Revolutionary cancer treatment uses body’s own immune cells

Jessica Satherley
Revolutionary cancer treatment uses body’s own immune cells

As the year 2017 approached, David Downs could feel that his health was deteriorating. He made the New Year’s resolution to lose 10 kilos and spend more time with his friends and family.

“Be careful what you wish for. Only a month later I had lost eight kilos and was diagnosed with blood cancer, lymphoma,” Downs said.

He was 46 years old and told by doctors that he needed chemotherapy, but after eight months of on/off treatment, the cancer kept coming back.

“I was having different types of chemo to fight it but none of the treatments worked. The doctor told me they couldn’t operate because it was cancer of the blood.

“I was told it was terminal and I had less than a year to live. In New Zealand there was no next step,” Downs said.

The father of three teenage boys had been writing an online blog about his experience throughout the ordeal which was being read by 100,000 people a week.

Through his public exposure, Downs was contacted by an immune therapy doctor in New York who wanted to help.

Researchers at Harvard University in Boston were looking for participants for their upcoming trial using CAR T-cell cancer therapy and Downs fit the profile, but it wasn’t cheap.

“The initial quote I was given to be on the trial was a $1 million USD deposit. I thought, ‘Oh my god I don’t have that,’ I have a family and had been off work for quite some time by that stage.

“The money was another hurdle to overcome. Luckily it didn’t cost as much as the initial quote but it was still hundreds of thousands of dollars. We managed to raise some money through the Givealittle website and via a charity concert that some friends of mine put on, who are comedians.

“We raised enough to negotiate with the billing department at the hospital for the deposit.

“I flew to Boston in December 2017 and the doctor let me join the trial along with 180 other people,” the Westpac customer said.

CAR T-cell cancer therapy works by drawing out the patient’s white blood cells – a process called leukapheresis. The T-cells are then separated in the lab and reprogrammed with a new genetic sequence so that the T-cells produce new surface receptors called CARs.

CAR T-cells can recognise and destroy cancer cells, so that when the patient’s blood is infused back into their body, their own immune cells kill the cancer.

Downs was in the US for a total of four months in order to be tested before, during and after the trial but the actual CAR T-cell therapy was a much quicker, much less painful experience than chemo.

“The infusion of around 2.5ml of genetically engineered blood only took around 20 minutes. After about a week I had flu-like symptoms, because my body was acting as if it had spotted an infection and was fighting that infection the same way it does with a cold for flu.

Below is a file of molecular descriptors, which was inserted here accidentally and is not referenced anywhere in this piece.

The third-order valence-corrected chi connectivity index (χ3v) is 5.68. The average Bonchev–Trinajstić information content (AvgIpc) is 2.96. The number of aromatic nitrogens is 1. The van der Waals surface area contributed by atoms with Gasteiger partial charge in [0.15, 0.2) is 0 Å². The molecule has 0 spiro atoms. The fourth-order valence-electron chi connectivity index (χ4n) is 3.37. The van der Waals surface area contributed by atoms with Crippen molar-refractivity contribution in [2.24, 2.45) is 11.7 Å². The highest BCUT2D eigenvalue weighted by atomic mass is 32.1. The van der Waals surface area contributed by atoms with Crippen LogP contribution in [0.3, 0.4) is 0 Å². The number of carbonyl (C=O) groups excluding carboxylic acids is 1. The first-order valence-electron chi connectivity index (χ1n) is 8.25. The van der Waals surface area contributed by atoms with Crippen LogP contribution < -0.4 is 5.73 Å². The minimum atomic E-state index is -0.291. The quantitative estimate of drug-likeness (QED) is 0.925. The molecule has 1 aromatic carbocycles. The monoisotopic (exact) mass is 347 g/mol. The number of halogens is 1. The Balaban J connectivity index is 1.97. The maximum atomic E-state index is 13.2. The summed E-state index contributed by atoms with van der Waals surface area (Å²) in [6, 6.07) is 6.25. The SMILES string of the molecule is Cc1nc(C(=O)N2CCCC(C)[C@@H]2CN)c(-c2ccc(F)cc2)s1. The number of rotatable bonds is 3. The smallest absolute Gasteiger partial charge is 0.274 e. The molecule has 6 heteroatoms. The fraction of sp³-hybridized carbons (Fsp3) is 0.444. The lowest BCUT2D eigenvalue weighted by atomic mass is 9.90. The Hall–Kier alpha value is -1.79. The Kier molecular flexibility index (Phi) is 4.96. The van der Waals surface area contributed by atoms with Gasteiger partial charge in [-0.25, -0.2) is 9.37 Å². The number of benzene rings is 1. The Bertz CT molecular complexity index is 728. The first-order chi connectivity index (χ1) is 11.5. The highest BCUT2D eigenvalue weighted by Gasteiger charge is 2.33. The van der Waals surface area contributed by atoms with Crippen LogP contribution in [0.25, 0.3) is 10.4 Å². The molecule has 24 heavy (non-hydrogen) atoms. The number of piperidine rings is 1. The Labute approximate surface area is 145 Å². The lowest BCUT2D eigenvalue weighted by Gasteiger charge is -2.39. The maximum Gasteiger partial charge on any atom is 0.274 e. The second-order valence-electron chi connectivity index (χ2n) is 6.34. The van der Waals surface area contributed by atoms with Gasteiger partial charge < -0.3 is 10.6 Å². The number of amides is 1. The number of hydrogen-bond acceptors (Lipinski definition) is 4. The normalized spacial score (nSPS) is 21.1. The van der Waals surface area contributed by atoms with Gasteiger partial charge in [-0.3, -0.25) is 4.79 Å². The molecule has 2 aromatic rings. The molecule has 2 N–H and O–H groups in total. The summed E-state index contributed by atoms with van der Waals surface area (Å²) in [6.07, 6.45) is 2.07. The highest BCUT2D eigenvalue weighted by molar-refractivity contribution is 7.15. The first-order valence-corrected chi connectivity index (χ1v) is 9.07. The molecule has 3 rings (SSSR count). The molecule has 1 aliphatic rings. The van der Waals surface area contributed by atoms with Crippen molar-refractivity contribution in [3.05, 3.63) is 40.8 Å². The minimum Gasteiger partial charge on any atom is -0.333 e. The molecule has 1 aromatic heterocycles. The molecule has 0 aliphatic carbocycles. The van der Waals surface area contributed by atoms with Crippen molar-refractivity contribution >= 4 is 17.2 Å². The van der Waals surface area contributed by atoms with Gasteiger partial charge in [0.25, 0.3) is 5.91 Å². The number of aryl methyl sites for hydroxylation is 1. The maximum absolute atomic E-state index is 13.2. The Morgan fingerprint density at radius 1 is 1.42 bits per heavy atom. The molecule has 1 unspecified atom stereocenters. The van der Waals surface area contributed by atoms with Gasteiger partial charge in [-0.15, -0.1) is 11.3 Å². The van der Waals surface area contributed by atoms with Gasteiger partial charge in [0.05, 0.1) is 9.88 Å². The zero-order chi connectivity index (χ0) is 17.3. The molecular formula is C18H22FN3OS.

“The flu lasted a week as the cancer was being killed. Five weeks later I went back to the doctor to get a full PET scan to see if there was any cancer.

“The doctor said I was completely in remission – there was no sign of cancer. This was five weeks after I was terminal,” Downs said.

Today, over a year after his CAR T-cell therapy, the now 48-year-old is fit, healthy and still in remission. Downs still has to fly to Boston for regular checks though and will be followed by Harvard University for 20 years as part of the trial.

Downs has also become an ambassador for the medical institute in New Zealand that is working on the same cancer therapy and is helping fundraise for their research.

The Malaghan Institute is preparing for CAR T-cell therapy clinical trials to get underway in Wellington in the near future and the institute says there should not be direct costs to participants.

“CAR T-cell therapy has the potential to target a range of different cancers,” Clinical Director at the Malaghan Institute, Dr Robert Weinkove, said.

Rob Weinkove

Clinical Director at the Malaghan Institute, Dr Robert Weinkove.

“To date, it has proven most effective in trials targeting B-cell cancers, such as certain types of leukaemia, lymphoma and myelomas. However, as this technology develops further we expect this to change.

“The T cells can act as ‘living drugs’, providing long-term protection against relapse, similar to a vaccine.

“We began working on developing this technology (by refining the treatment and the CAR T-cell production methods) here in New Zealand in 2017 in partnership with NZ-Chinese joint venture Wellington Zhaotai Therapies Ltd.

“CAR T-cell therapies have recently been licensed in Australia, the United States and Europe to treat patients with certain types of lymphoma and leukaemia. Efforts are underway worldwide to extend the effectiveness of these early versions,” Dr Weinkove said.

“We are trying to raise money through philanthropy and when the Malaghan Institute trials start soon, I’ll be working with some of those patients to help them,” David Downs said.

MIMR How CAR T cell therapy works